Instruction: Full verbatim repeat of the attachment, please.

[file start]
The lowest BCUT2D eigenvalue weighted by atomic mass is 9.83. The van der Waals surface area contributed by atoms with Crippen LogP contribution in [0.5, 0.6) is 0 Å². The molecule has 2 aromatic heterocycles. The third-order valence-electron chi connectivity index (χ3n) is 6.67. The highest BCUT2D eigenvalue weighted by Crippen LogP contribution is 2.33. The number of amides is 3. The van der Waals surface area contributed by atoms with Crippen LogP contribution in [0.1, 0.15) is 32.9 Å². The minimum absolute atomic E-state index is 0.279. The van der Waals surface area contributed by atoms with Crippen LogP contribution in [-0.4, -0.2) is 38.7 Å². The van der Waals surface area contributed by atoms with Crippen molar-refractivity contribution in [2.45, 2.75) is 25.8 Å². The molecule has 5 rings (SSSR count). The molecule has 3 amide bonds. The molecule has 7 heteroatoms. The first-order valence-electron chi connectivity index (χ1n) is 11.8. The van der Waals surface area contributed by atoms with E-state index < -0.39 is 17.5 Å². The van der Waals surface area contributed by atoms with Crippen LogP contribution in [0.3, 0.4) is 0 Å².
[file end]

The lowest BCUT2D eigenvalue weighted by atomic mass is 9.83. The van der Waals surface area contributed by atoms with Crippen LogP contribution in [0.5, 0.6) is 0 Å². The molecule has 2 aromatic heterocycles. The third-order valence-electron chi connectivity index (χ3n) is 6.67. The highest BCUT2D eigenvalue weighted by Crippen LogP contribution is 2.33. The number of amides is 3. The van der Waals surface area contributed by atoms with Crippen LogP contribution in [0.1, 0.15) is 32.9 Å². The minimum absolute atomic E-state index is 0.279. The van der Waals surface area contributed by atoms with Crippen LogP contribution in [-0.4, -0.2) is 38.7 Å². The van der Waals surface area contributed by atoms with Crippen molar-refractivity contribution in [2.45, 2.75) is 25.8 Å². The molecule has 5 rings (SSSR count). The molecule has 3 amide bonds. The molecule has 7 heteroatoms. The first-order valence-electron chi connectivity index (χ1n) is 11.8. The van der Waals surface area contributed by atoms with E-state index < -0.39 is 17.5 Å². The van der Waals surface area contributed by atoms with Crippen LogP contribution in [0.3, 0.4) is 0 Å².